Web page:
Why Is My Dog Or Cat’s Blood Pressure High or Low?

How Accurate Are My Cat Or Dog’s Blood Pressure Readings Taken At My Animal Hospital?

Ron Hines DVM PhD

The vast majority of cats, and quite a few dogs, are homebodies that do not enjoy their visits to their local animal hospital any more than you enjoy your visits to your hospital. “Fear-Free marketing not withstanding, your pet’s memories of prior visits and its tendency to be suspicious of new situations have physiological consequences. (read here) So does simple excitement. Because of those factors, the accuracy of your cat or your dog’s blood pressure reading at your local animal hospital is always in doubt. (read here,   here  &  here)  I do not know of any specific cat breeds that are more prone to higher blood pressure than others, although Siamese-type cats have been mentioned. As I mentioned, one study found the Birman breed of cat to have lower readings than the other breeds they tested. (read here) But sighthounds such as deerhounds and greyhounds are known to have naturally higher blood pressure than most other dog breeds (~10-20 mm Hg higher). Mellow breeds, such as Labrador retrievers and beagles, have been reported to have lower than average blood pressure readings as well. There is a gradual, moderate, increase in average blood pressure readings in both dogs and cats that is related to aging (in cats perhaps 1.5 mm Hg/year when >9yrs?). (read here)  The two most common causes of high blood pressure in cats are thought to be hyperthyroidism and chronic kidney disease. Less is known about the causes of elevated blood pressure in dogs. Uremic dogs, with only a small functional portion of their kidneys remaining, often have elevated blood pressure. But if their loss of kidney function is the cause or the result of their high blood pressure remains unknown.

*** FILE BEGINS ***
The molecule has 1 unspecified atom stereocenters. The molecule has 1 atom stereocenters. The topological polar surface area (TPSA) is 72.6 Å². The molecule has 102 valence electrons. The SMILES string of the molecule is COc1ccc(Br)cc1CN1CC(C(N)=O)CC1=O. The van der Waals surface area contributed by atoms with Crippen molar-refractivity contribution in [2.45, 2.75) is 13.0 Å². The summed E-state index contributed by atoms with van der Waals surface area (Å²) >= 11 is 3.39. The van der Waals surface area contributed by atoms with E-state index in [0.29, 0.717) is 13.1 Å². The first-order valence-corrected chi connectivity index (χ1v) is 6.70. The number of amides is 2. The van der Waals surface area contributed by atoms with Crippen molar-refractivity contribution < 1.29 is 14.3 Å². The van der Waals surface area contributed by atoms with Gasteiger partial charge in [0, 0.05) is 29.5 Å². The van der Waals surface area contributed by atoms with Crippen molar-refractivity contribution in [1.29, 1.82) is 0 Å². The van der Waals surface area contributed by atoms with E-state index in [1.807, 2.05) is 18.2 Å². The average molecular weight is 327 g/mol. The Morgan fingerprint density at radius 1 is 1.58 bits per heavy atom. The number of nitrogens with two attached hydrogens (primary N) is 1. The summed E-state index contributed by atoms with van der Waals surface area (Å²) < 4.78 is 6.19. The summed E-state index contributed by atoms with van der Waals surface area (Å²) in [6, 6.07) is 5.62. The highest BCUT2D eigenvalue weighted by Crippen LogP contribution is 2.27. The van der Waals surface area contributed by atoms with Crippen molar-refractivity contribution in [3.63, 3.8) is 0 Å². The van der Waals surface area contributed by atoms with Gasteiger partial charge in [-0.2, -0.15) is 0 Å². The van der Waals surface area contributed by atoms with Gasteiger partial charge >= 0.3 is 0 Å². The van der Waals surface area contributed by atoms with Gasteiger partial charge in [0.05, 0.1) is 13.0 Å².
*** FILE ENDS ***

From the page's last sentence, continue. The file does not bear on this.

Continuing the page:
That is why I have a suggestion. It would be wise to have a friendly, unhurried, mellow house call veterinarian check your pet’s blood pressure several times while your pet is relaxing at home. (read here). That visit could be for other purposes. Just be sure the vet brings her or his BP monitor along, chats with you for a while, offers your pet treats, and then have the readings taken before other procedures begin. I think that it’s worth the effort before agreeing to place your cat or your dog on lifelong blood pressure-lowering medications. 

What Medications Do Veterinarians Dispense To Reduce Confirmed High Blood Pressure In My Pet?